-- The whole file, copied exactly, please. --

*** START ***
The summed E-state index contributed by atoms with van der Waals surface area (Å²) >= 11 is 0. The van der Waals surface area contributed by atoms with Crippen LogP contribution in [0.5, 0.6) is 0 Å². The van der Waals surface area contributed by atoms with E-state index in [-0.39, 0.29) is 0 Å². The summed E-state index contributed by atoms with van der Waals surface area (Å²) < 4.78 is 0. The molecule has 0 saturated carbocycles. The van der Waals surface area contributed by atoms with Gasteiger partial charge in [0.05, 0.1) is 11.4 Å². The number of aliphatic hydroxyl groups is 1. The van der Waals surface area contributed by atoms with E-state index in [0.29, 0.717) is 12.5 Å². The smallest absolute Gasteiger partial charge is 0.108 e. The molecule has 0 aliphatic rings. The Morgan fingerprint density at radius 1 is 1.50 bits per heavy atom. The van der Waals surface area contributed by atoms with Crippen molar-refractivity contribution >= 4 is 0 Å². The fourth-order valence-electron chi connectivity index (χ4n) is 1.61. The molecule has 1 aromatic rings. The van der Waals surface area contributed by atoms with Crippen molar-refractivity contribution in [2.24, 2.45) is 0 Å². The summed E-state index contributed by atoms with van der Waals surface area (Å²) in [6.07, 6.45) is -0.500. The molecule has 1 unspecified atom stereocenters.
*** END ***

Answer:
The summed E-state index contributed by atoms with van der Waals surface area (Å²) >= 11 is 0. The van der Waals surface area contributed by atoms with Crippen LogP contribution in [0.5, 0.6) is 0 Å². The van der Waals surface area contributed by atoms with E-state index in [-0.39, 0.29) is 0 Å². The summed E-state index contributed by atoms with van der Waals surface area (Å²) < 4.78 is 0. The molecule has 0 saturated carbocycles. The van der Waals surface area contributed by atoms with Gasteiger partial charge in [0.05, 0.1) is 11.4 Å². The number of aliphatic hydroxyl groups is 1. The van der Waals surface area contributed by atoms with E-state index in [0.29, 0.717) is 12.5 Å². The smallest absolute Gasteiger partial charge is 0.108 e. The molecule has 0 aliphatic rings. The Morgan fingerprint density at radius 1 is 1.50 bits per heavy atom. The van der Waals surface area contributed by atoms with Crippen molar-refractivity contribution >= 4 is 0 Å². The fourth-order valence-electron chi connectivity index (χ4n) is 1.61. The molecule has 1 aromatic rings. The van der Waals surface area contributed by atoms with Crippen molar-refractivity contribution in [2.24, 2.45) is 0 Å². The summed E-state index contributed by atoms with van der Waals surface area (Å²) in [6.07, 6.45) is -0.500. The molecule has 1 unspecified atom stereocenters.